Don’t call it Oregon City Mayor Doug Neeley’s last State of the City Address, said mistress of ceremonies and Chamber of Commerce Executive Director Amber Holveck on Friday.

Although the mayor would have to take at least two years off from public office due to term limits, Neeley had several big initiatives he hopes to wrap up before his term expires at the end of this year, including a new police station, a renovated/expanded library, and development in the downtown urban-renewal area.

Neeley began remarks with a moment of silence for fallen OCPD Reserve Officer Rob Libke, who was shot by a suicidal arsonist in November. A round of applause followed for Libke’s wife, who just gave birth to their son last month.

Only two other cities in the state have Oregon City’s recently obtained AA credit rating, and Neeley celebrated the effort to reduce the amount of interest paid through public funding. Using that better credit rating, a ballot measure will appear on the May ballot to authorize Oregon City to sell the bonds to expand and renovate its Carnegie Library, built to serve 5,000 people and now serving a population of 54,000.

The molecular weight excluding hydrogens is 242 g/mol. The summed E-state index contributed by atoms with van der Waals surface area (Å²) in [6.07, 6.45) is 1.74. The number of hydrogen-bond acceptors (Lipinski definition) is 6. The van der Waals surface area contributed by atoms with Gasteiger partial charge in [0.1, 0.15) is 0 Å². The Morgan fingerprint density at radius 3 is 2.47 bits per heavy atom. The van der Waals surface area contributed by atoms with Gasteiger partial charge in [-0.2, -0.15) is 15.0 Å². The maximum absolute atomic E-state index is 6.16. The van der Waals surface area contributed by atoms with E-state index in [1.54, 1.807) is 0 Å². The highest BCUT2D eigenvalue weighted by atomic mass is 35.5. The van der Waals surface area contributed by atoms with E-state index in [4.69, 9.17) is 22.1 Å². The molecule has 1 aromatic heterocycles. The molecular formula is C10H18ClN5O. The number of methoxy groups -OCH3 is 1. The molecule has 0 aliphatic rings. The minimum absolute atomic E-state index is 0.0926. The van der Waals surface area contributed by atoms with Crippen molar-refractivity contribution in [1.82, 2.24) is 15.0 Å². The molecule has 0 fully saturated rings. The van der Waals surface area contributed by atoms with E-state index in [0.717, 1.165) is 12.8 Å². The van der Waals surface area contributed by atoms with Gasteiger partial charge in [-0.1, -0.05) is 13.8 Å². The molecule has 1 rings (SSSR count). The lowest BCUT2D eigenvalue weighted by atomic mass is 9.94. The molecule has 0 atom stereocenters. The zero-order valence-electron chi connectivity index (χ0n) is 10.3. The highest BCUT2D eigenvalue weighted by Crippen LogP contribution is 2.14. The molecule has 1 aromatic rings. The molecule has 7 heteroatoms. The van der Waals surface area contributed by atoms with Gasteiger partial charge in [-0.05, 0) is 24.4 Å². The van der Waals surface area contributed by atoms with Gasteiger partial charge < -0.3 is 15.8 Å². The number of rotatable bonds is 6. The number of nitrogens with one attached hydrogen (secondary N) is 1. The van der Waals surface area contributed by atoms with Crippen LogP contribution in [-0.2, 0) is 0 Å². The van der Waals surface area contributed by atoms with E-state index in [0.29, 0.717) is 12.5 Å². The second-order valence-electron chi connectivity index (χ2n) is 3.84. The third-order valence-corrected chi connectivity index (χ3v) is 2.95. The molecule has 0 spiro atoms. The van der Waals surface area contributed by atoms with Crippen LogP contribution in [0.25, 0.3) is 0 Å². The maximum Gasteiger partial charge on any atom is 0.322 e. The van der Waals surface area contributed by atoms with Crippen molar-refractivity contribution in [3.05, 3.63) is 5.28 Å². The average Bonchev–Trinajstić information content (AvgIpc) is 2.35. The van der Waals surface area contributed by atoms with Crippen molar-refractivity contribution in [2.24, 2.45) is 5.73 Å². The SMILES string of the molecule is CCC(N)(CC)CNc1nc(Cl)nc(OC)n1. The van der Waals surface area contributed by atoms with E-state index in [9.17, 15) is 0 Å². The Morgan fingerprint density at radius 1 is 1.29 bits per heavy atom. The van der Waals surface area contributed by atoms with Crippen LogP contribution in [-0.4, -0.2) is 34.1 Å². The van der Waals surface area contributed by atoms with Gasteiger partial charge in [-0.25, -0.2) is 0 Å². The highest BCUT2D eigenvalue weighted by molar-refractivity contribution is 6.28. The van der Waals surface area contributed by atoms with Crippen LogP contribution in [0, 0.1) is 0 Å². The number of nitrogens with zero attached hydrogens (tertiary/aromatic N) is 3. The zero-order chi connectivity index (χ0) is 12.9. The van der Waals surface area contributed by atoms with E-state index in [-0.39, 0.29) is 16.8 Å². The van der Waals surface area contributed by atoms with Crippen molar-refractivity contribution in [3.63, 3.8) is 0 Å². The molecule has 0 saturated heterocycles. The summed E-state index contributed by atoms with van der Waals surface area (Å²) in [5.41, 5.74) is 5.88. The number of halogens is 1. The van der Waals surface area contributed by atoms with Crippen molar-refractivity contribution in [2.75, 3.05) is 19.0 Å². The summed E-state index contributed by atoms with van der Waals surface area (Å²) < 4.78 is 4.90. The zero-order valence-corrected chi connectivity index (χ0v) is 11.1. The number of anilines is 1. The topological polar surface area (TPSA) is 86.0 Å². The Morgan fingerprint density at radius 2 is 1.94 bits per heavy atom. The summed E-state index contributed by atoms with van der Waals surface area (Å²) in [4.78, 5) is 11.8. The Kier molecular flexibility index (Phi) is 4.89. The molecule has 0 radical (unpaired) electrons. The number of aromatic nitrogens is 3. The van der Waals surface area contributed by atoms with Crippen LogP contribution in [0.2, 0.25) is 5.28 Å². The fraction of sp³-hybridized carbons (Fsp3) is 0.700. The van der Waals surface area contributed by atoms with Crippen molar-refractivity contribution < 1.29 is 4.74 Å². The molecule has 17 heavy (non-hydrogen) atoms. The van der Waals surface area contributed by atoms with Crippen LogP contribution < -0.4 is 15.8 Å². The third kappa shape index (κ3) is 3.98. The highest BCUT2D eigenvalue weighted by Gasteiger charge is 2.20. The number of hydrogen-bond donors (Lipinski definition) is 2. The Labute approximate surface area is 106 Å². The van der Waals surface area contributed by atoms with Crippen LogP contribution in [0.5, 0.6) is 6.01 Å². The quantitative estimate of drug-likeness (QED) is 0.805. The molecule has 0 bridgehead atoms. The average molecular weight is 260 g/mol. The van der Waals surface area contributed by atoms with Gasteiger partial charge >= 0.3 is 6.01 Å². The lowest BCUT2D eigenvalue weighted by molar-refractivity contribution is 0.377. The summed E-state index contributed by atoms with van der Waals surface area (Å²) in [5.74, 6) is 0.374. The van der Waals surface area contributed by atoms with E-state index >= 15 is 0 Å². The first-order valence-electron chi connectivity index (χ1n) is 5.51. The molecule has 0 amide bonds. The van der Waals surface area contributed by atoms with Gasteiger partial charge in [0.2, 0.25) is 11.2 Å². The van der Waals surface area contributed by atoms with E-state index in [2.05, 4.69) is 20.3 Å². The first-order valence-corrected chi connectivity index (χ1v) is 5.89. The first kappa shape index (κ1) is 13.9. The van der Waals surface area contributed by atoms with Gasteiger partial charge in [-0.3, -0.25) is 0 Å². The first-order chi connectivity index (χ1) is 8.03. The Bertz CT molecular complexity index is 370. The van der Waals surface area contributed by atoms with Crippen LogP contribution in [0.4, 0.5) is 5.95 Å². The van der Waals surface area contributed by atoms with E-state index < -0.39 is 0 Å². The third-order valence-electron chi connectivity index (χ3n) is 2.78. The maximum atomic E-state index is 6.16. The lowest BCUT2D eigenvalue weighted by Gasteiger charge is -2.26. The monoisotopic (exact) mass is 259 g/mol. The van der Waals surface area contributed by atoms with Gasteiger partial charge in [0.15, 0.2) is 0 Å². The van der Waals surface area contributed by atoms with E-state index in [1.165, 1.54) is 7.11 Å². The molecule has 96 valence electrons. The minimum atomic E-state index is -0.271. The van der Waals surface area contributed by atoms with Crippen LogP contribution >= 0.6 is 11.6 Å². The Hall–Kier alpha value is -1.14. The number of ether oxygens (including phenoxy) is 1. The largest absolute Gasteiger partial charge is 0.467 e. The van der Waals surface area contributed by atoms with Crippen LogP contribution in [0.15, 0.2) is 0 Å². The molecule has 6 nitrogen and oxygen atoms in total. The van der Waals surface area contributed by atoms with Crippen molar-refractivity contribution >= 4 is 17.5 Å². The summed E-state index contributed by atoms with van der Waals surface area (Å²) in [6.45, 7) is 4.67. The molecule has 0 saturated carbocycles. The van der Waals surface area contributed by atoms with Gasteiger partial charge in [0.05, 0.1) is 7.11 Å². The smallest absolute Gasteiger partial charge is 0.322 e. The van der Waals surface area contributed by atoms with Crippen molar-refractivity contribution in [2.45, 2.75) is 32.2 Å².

“Tremendous work has been done in terms of our fiscal management,” Neeley said.

He obliquely referenced the city’s (now resolved) dispute with Clackamas County over franchise fees that Neeley said had caused some controversy but were necessary to pass for the city’s credit rating. All entities, whether they are public or private, are now “paying their fair share” to obtain right of way for construction in the city, Neeley said.

More work still needs to be done, Neeley argued. Although voters prevented the water-rate rollback last year, the public-works department has identified “critical facility” needs that will threaten the quality of drinking water if voters don’t allow more than 3 percent per-year rate increases. City commissioners also have made it a goal to address more than $1 million in deferred maintenance for parks. By 2022, Oregon City is required to build a seismically sound police station and is in negotiations with the school district to identify a central location. (See below for more info.)